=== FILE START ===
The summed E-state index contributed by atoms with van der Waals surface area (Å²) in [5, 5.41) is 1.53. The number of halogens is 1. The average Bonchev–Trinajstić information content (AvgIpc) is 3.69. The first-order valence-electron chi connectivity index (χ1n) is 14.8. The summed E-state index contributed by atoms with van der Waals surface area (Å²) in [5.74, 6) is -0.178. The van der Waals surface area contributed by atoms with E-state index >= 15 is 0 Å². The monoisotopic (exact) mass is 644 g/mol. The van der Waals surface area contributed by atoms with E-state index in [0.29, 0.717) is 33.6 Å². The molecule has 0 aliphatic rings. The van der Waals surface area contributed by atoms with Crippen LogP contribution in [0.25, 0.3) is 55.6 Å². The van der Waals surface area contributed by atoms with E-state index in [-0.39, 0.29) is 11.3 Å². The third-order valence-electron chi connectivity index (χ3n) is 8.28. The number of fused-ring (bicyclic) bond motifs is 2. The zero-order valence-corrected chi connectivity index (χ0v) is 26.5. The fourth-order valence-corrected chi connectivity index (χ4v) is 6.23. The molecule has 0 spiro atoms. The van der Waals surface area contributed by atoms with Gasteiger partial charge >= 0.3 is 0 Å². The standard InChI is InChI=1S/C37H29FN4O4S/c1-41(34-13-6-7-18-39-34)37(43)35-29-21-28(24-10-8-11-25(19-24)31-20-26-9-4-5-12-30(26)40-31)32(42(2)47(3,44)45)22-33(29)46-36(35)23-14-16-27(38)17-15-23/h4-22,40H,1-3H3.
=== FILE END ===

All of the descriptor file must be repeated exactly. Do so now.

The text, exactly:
The summed E-state index contributed by atoms with van der Waals surface area (Å²) in [5, 5.41) is 1.53. The number of halogens is 1. The average Bonchev–Trinajstić information content (AvgIpc) is 3.69. The first-order valence-electron chi connectivity index (χ1n) is 14.8. The summed E-state index contributed by atoms with van der Waals surface area (Å²) in [5.74, 6) is -0.178. The van der Waals surface area contributed by atoms with E-state index >= 15 is 0 Å². The monoisotopic (exact) mass is 644 g/mol. The van der Waals surface area contributed by atoms with E-state index in [0.29, 0.717) is 33.6 Å². The molecule has 0 aliphatic rings. The van der Waals surface area contributed by atoms with Crippen LogP contribution in [0.25, 0.3) is 55.6 Å². The van der Waals surface area contributed by atoms with E-state index in [-0.39, 0.29) is 11.3 Å². The third-order valence-electron chi connectivity index (χ3n) is 8.28. The number of fused-ring (bicyclic) bond motifs is 2. The zero-order valence-corrected chi connectivity index (χ0v) is 26.5. The fourth-order valence-corrected chi connectivity index (χ4v) is 6.23. The molecule has 0 spiro atoms. The van der Waals surface area contributed by atoms with Gasteiger partial charge >= 0.3 is 0 Å². The standard InChI is InChI=1S/C37H29FN4O4S/c1-41(34-13-6-7-18-39-34)37(43)35-29-21-28(24-10-8-11-25(19-24)31-20-26-9-4-5-12-30(26)40-31)32(42(2)47(3,44)45)22-33(29)46-36(35)23-14-16-27(38)17-15-23/h4-22,40H,1-3H3.